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Wireless USB + UWB Demotion Goes Ahead For Linux 5.4

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  • Wireless USB + UWB Demotion Goes Ahead For Linux 5.4

    Phoronix: Wireless USB + UWB Demotion Goes Ahead For Linux 5.4

    Back in August I noted that Wireless USB and Ultra Wideband would be deprecated within the Linux kernel and that is indeed happening for Linux 5.4...

    http://www.phoronix.com/scan.php?pag...cates-WUSB-UWB

  • #2
    This sounds quite unfortunate, taking into account that some industries just started to recognize UWB as feasible technology (see UWB Alliance, FiRa Consortium). Beginning with next year VW together with NXP wants to use UWB for precise measurements and access control for their new cars.

    I hope that some of these many companies beginning to use UWB will take over the development of the code so that this technology stays/becomes accessible for the hacker community when it gets introduced into our lives via cars or smart homes etc.

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    • #3
      Originally posted by OlafLostViking View Post
      This sounds quite unfortunate, taking into account that some industries just started to recognize UWB as feasible technology (see UWB Alliance, FiRa Consortium). Beginning with next year VW together with NXP wants to use UWB for precise measurements and access control for their new cars.

      I hope that some of these many companies beginning to use UWB will take over the development of the code so that this technology stays/becomes accessible for the hacker community when it gets introduced into our lives via cars or smart homes etc.
      Maybe they will take on a complete rewrite? One is left with the feeling that UWB is just starting to get some acceptance when the Linux world is about to demote.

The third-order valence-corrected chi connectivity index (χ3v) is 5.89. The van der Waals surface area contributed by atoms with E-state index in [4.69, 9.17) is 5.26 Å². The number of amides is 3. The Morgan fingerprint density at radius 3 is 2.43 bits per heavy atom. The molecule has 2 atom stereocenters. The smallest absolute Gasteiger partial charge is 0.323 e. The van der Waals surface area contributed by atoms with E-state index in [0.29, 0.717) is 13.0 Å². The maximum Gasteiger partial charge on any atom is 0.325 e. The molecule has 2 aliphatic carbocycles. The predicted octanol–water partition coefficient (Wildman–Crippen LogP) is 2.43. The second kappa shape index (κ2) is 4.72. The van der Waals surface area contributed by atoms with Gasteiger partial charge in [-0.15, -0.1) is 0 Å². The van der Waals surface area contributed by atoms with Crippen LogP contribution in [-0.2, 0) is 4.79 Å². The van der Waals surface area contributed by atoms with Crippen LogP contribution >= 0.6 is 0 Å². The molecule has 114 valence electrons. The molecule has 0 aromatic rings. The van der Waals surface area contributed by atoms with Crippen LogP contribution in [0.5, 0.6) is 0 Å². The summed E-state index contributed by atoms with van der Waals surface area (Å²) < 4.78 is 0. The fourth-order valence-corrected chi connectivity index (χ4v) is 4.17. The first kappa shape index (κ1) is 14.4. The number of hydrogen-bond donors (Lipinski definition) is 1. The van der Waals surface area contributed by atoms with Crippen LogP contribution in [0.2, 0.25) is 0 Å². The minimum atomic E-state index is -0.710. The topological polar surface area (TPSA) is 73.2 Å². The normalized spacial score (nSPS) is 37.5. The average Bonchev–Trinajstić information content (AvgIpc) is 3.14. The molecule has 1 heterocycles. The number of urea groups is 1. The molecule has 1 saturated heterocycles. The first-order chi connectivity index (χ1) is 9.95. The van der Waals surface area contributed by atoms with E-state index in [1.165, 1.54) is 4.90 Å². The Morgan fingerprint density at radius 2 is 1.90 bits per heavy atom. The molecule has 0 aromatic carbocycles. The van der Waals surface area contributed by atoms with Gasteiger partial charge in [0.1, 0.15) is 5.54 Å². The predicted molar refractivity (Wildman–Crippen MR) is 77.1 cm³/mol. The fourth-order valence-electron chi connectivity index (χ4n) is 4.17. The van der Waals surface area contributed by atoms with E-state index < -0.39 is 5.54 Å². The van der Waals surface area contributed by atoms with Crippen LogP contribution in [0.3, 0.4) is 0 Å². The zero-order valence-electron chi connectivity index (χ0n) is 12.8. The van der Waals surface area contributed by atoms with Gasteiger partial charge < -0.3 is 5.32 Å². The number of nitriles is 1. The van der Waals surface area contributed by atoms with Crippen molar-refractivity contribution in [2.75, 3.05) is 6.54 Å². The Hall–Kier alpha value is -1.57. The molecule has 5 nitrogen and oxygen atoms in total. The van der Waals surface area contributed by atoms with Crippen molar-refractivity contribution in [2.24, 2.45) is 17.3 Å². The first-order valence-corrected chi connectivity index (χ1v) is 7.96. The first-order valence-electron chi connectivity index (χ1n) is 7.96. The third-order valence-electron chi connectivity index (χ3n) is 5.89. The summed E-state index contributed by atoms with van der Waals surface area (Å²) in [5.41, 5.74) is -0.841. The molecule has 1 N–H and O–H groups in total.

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      • #4
        They are demoting it because nobody care. IF it start to be a thing (it never was), there is no obstacle bringing it back to form, as long as somebody take responsibility for it.

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        • #5
          Originally posted by [email protected] View Post
          They are demoting it because nobody care. IF it start to be a thing (it never was), there is no obstacle bringing it back to form, as long as somebody take responsibility for it.
          It was the most amazing thing in the whole world.

          Ultra-wideband is also used in "see-through-the-wall" precision radar-imaging technology, precision locating and tracking (using distance measurements between radios), and precision time-of-arrival-based localization approaches. It is efficient, with a spatial capacity of approximately 1013 bit/s/m². UWB radar has been proposed as the active sensor component in an Automatic Target Recognition application, designed to detect humans or objects that have fallen onto subway tracks.

          .... In terms of military use, a UWB Doppler radar could demonstrate ground, foliage, and wall penetrating capabilities.
          Not my fault no one took the trouble to show how a Raspberry Pi, Linux and probably 10 lines of Python code could let you see through walls.

          In some sort of weird Steisand-effect thing, the announcement of the deprecation is the first most people have heard of UWB and thus they're only now realizing how awesome it is.

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          • #6
            Originally posted by alcalde View Post

            It was the most amazing thing in the whole world.
            At best it was an interesting idea.

            Not my fault no one took the trouble to show how a Raspberry Pi, Linux and probably 10 lines of Python code could let you see through walls.
            UWB, as planned for end-user devices would in no sense be usable as radar technology.
            It was basically only going to be available in the 8-10 GHz range, at transmit power levels of around -40 dBm/MHz (and well below -60 dBm/MHz for other ranges), which means it basically doesn't go through walls and certainly can't bounce back from objects behind those walls.

            There were UWB-based radar systems centered at around 24 GHz (with 5 GHz bandwidths), mainly thought as very short range radar for cars.